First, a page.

In the May 1954 issue of his magazine, Ray Palmer referred to Elder Charles Beck as “a staunch reader of Mystic” and “a true mystic.” Mystic could be purchased on newsstands, so it’s no surprise that someone with esoteric interests may have come across it accidentally and been drawn to it. What is more surprising, is that Beck seems to have been actively exploring what was something of an occult underground, and searching out others involved in the study of both UFOs and esotericism. A letter from Beck appeared in the February 15, 1955, issue of Saucer Sentinel, a mimeographed fanzine published by a group of UFO enthusiasts in Michigan. In it he mentioned his radio show on WKBW in Buffalo, and added that he was also about to start broadcasting from the border blaster XEG in Monterrey, Mexico, a monstrously powerful station that would greatly expand his audience. He told the zine that he would be discussing UFOs on these programs. He said that he was a friend of Gray Barker (a well-known publisher of UFO books and playful hoaxster), and occult publisher Meade Layne, and that he was a member of Layne’s Borderland Science Research Association. He also claimed to have recorded interviews on location with witnesses of the Flatwoods Monster in West Virginia and a reputed saucer landing in Sudbury, Ontario. What he did not mention was that his US radio show was syndicated to some 30 stations around the country, with a total audience of around three million, and the terms of his contract with XEG called for him to receive a payment of $150,000. This was big media—and big money.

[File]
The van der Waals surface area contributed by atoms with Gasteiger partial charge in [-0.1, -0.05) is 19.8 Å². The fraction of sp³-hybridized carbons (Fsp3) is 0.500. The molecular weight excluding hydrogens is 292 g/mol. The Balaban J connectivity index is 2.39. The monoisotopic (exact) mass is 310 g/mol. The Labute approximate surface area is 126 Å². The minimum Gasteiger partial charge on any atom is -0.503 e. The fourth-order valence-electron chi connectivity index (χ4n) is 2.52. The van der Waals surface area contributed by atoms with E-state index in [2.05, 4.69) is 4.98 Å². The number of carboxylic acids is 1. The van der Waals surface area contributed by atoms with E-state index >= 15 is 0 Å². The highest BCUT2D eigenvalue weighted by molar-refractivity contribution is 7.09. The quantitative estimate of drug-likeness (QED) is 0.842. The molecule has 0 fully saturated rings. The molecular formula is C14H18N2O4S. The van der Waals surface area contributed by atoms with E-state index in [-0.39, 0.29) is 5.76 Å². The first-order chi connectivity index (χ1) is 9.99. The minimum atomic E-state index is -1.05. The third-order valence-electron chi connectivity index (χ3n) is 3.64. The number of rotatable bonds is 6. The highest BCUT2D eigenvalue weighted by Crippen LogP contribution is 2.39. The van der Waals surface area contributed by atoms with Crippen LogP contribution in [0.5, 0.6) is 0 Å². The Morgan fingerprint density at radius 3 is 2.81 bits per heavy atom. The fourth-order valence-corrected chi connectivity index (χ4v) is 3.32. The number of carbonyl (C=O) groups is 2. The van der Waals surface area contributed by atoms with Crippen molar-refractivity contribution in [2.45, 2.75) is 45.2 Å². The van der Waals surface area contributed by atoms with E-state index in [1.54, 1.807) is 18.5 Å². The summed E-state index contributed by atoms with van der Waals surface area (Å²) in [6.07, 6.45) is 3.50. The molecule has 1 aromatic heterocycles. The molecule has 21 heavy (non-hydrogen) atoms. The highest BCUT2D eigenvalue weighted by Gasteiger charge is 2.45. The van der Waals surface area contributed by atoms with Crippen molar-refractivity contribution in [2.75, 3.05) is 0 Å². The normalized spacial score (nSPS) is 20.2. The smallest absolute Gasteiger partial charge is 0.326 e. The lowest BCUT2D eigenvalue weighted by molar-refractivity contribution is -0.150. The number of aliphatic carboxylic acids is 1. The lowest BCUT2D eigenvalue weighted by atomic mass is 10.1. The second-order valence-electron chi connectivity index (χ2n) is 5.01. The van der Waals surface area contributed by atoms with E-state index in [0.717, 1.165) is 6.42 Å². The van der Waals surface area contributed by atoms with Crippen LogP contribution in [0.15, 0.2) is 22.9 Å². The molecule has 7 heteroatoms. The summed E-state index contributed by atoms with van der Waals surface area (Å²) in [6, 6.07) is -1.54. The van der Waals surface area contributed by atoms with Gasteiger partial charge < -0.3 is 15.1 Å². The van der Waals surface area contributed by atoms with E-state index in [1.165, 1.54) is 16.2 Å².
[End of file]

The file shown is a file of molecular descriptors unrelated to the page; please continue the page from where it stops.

Beck continued to release a handful of gospel recordings in the 1940s and 1950s, but these days he is probably best remembered from his appearance on a Folkways LP. Released in 1957, Urban Holiness Service was basically a collection of field recordings made at his church over a two-day period. William Tallmadge’s liner notes make it abundantly clear that the primary interest of the project was to exhibit evidence of the survival of Africanisms in Beck’s services. This is the last known recording on which Beck appears. In later years, other ministers—such as Frank Stranges, O. W. “Bud” Spriggs, and Bill Riddick—released UFO-themed records, each reframing the phenomenon through the filter of his own worldview. No recordings, commercial or otherwise, of Elder Charles Beck speaking on the subject of UFOs are known to exist, however. It is also not known whether he went forward with his plan to talk about them on his radio program. It is likely, though, that any such attempt would have been quashed by the program’s various producers, networks, and sponsors for being too fringe. As support for this hypothesis, any association of Beck’s name with UFOs vanishes from the record at this point.